HAVING learnt something of the ways in which an insect can live and react to its environment, it is now possible for us to turn to the types of life-history and its stages. Primitive wingless insects like the springtails, which are commonly found amongst the grass of certain meadows, hatch out from the egg in a form very like the parents, so that there is no metamorphosis. The complications of metamorphosis arose with the development of wings. There are two types of wing development: first, that in which they develop gradually as external buds, and second, where they develop internally during the early stages of the life-history and are later everted and remain in a half-grown condition for a definite period when, after a sudden change, they become fully grown.
There are two orders of insects, the lice and the fleas, which are wingless and are yet included amongst the winged insects in classification, the reason being that their winglessness is a secondary modification due to their mode of life : their ancestors were winged. As already pointed out, in the true wingless forms like the springtails and bristletails, the life-cycle is direct, the egg hatching out into a young insect not very dissimilar from the adult into which it will grow. There is no metamorphosis.
In the case of insects whose wings develop as external buds, there is a partial metamorphosis and the life-history consists of three well-defined stages—the egg, nymph and adult or imago. A nymph is the name given to a young insect which is hatched in a fairly advanced state of development but whose wings are only partially developed. The nymph possesses compound eyes and tissue identical with that of the adult. The change from nymph to adult is really a very slight one. This three-stage life-history occurs amongst cockroaches, crickets, stick insects, earwigs and bugs.
The life-history of those insects whose wings develop internally is more complex and is made up of four stages : the egg, larva, pupa and adult or imago. Young insects within the egg feed on the yolk and, where this is scarce, as it is in the eggs of many of the higher insects, the young have to emerge much earlier than those which have plenty of yolk on which to feed. I’he result is that they hatch out at a much earlier stage and consequently differ very considerably from the parents in general shape and make-up. This young stage is called a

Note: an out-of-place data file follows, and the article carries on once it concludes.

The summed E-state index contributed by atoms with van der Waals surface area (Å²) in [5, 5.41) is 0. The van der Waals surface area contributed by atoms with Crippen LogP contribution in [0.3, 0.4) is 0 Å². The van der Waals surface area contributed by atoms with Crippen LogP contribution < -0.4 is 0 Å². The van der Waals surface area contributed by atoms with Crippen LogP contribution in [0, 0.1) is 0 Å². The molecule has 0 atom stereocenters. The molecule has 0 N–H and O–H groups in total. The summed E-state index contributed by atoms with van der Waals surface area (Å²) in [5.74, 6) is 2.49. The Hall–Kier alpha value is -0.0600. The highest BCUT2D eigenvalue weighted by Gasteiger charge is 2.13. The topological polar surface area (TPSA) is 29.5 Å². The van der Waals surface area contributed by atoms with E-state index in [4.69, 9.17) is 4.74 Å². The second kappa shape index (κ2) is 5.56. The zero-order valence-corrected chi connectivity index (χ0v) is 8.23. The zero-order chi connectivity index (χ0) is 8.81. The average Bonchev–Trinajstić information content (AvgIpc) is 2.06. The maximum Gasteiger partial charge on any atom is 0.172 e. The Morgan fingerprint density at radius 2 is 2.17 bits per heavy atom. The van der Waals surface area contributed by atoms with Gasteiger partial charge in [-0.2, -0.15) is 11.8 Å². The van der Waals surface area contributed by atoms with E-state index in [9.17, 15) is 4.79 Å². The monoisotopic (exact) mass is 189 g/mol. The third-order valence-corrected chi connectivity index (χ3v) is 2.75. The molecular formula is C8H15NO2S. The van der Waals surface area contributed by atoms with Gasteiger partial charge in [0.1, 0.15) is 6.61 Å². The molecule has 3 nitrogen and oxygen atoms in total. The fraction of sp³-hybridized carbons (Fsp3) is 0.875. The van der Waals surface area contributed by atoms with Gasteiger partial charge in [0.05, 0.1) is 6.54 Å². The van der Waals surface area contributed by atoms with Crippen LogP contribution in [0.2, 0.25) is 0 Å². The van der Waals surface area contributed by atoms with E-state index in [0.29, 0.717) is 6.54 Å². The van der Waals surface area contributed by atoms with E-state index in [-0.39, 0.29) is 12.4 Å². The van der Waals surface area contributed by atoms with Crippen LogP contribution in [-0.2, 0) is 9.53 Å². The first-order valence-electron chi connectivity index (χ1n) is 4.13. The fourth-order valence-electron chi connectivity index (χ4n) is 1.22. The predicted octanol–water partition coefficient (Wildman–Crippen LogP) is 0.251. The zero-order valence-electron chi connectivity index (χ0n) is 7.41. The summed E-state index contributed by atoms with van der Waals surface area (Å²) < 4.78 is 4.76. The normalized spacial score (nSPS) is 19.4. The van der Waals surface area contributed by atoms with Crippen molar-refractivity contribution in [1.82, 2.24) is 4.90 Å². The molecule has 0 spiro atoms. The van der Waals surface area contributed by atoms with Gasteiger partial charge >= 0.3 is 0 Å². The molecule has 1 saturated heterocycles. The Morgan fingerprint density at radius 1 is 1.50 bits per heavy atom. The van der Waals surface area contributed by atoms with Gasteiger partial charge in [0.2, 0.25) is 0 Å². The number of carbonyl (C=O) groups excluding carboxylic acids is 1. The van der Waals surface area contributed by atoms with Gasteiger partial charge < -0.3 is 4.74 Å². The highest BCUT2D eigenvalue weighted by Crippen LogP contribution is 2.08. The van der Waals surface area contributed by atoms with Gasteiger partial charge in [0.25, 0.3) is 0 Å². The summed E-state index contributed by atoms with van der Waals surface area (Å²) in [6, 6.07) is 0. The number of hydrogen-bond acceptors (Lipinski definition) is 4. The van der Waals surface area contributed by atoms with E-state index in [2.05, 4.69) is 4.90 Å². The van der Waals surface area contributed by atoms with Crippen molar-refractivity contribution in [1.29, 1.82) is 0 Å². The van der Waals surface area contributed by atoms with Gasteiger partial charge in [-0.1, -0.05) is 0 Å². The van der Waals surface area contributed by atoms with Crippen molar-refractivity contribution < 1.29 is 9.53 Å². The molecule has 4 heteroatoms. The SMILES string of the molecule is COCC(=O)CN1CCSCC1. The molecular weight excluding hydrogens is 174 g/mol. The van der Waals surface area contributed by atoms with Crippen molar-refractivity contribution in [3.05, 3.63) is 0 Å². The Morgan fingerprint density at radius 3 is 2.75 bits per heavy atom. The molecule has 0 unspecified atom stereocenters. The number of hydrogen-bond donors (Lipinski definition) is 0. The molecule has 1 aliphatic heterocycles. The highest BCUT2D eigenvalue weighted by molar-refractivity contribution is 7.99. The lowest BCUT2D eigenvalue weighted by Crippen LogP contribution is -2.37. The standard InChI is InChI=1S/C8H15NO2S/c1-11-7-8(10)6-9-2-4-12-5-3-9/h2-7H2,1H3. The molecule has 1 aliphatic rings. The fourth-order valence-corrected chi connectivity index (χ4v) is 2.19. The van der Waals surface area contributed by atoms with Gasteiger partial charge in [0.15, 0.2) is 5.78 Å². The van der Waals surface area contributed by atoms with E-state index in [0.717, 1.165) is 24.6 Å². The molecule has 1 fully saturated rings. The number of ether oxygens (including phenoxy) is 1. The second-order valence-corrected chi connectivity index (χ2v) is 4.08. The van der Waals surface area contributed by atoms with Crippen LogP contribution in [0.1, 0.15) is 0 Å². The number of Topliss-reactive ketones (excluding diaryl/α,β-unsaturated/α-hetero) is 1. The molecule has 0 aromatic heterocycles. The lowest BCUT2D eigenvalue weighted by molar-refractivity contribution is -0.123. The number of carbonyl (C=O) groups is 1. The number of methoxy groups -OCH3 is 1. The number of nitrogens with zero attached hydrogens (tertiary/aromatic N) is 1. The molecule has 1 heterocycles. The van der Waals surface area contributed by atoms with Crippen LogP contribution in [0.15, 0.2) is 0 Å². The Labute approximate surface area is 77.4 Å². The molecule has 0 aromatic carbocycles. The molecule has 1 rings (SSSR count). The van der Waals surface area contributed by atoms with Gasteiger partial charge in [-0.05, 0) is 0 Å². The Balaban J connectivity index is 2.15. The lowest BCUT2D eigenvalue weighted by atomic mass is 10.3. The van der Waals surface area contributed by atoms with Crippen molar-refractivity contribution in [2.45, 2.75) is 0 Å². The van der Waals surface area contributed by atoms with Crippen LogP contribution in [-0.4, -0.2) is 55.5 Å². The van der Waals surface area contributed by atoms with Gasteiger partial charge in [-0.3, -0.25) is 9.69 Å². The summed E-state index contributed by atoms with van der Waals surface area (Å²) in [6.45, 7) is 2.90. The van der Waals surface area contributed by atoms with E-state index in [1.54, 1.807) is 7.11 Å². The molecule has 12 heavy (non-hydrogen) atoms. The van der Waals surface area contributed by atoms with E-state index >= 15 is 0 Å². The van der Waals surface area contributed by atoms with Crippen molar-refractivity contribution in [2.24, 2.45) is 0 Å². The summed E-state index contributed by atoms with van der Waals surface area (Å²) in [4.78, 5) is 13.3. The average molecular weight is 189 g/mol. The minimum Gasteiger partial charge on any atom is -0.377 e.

larva, and it differs from the imago or perfect insect in the possession of simple eyes and special larval tissue differing from that of the adult. Metamorphosis could be defined as the change from larval to adult tissue. The larval tissues ultimately break down, and buds which give rise to adult tissue are found throughout the body.
A very active larva with well-developed legs is characteristic of the beetles; the soft, cylindrical and much less active caterpillar of the butterfly and the well-known maggot of the fly are both larvae. They vary in shape, size and habit, but they all have this in common, that they are the effective feeding and growing stage of the life-history.
Following on the larval stage comes the inactive pupa or chrysalis, a stage of internal reconstruction, during which the adult tissues are being built up. This is a helpless phase, often seeking protection in a silk or earth-cemented cell or cocoon. Pupa? vary as much as larva? : the legs and wings may be free from the body as in beetles and bees; they may be closely attached to the body and the pupal case rigid, with the exception of the abdomen, as in butterflies and moths, or a definite puparium or capsule is formed from the larval skin as in flies.
The final stage of the life-history is the imago or perfect insect whose principal function is that of reproduction. It may become so specialised to this end that the feeding mechanism degenerates altogether. In some cases the life of an adult varies from one hour to a fortnight, but, in the case of insects which emerge from the pupa in the autumn, the whole winter may be passed in hibernation until the spring heralds the time for egg-laying. In many examples very resistant eggs are laid at the end of the summer or in early autumn, which hatch in the spring and serve to carry the species over the inclement winter months.
The imago has rarely any personal interest in the food plant of its larval days, and yet she invariably chooses a similar kind of plant on which to lay her eggs, thus malting provision for her offspring. The Cabbage White butterfly does not eat cabbage but her larvaj do, and so she always lays her eggs on cabbage leaves.
The larva and nymph, then, are the stages of growth, while the imago is essentially the unit in the life-history which makes for increase both in numbers and range—for its wings enable it to cover much wider areas than a wingless form could negotiate and so a wider distribution of eggs is possible.